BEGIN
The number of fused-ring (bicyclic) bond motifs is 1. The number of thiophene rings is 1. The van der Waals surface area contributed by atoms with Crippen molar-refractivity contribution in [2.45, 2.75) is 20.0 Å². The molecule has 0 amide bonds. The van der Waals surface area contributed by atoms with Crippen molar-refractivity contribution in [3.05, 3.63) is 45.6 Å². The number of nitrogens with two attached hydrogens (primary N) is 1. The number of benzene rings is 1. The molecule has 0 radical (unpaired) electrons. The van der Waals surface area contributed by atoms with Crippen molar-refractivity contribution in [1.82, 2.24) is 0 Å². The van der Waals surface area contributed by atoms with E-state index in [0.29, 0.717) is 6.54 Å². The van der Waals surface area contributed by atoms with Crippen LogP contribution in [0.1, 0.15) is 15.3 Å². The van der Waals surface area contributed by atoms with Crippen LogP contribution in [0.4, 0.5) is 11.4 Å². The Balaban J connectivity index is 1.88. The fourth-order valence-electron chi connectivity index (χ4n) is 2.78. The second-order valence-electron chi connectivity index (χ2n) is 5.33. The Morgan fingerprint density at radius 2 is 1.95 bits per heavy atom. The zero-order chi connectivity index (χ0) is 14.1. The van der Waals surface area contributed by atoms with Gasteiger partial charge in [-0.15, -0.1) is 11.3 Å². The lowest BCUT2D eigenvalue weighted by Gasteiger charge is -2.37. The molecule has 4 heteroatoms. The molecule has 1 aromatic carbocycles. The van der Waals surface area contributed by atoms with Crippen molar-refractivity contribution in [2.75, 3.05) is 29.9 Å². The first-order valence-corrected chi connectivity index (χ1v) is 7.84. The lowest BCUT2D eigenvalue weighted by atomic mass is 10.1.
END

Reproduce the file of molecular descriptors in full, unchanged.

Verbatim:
The number of fused-ring (bicyclic) bond motifs is 1. The number of thiophene rings is 1. The van der Waals surface area contributed by atoms with Crippen molar-refractivity contribution in [2.45, 2.75) is 20.0 Å². The molecule has 0 amide bonds. The van der Waals surface area contributed by atoms with Crippen molar-refractivity contribution in [3.05, 3.63) is 45.6 Å². The number of nitrogens with two attached hydrogens (primary N) is 1. The number of benzene rings is 1. The molecule has 0 radical (unpaired) electrons. The van der Waals surface area contributed by atoms with Crippen molar-refractivity contribution in [1.82, 2.24) is 0 Å². The van der Waals surface area contributed by atoms with E-state index in [0.29, 0.717) is 6.54 Å². The van der Waals surface area contributed by atoms with Crippen LogP contribution in [0.1, 0.15) is 15.3 Å². The van der Waals surface area contributed by atoms with Crippen LogP contribution in [0.4, 0.5) is 11.4 Å². The Balaban J connectivity index is 1.88. The fourth-order valence-electron chi connectivity index (χ4n) is 2.78. The second-order valence-electron chi connectivity index (χ2n) is 5.33. The Morgan fingerprint density at radius 2 is 1.95 bits per heavy atom. The zero-order chi connectivity index (χ0) is 14.1. The van der Waals surface area contributed by atoms with Gasteiger partial charge in [-0.15, -0.1) is 11.3 Å². The lowest BCUT2D eigenvalue weighted by Gasteiger charge is -2.37. The molecule has 4 heteroatoms. The molecule has 1 aromatic carbocycles. The van der Waals surface area contributed by atoms with Crippen molar-refractivity contribution in [2.75, 3.05) is 29.9 Å². The first-order valence-corrected chi connectivity index (χ1v) is 7.84. The lowest BCUT2D eigenvalue weighted by atomic mass is 10.1.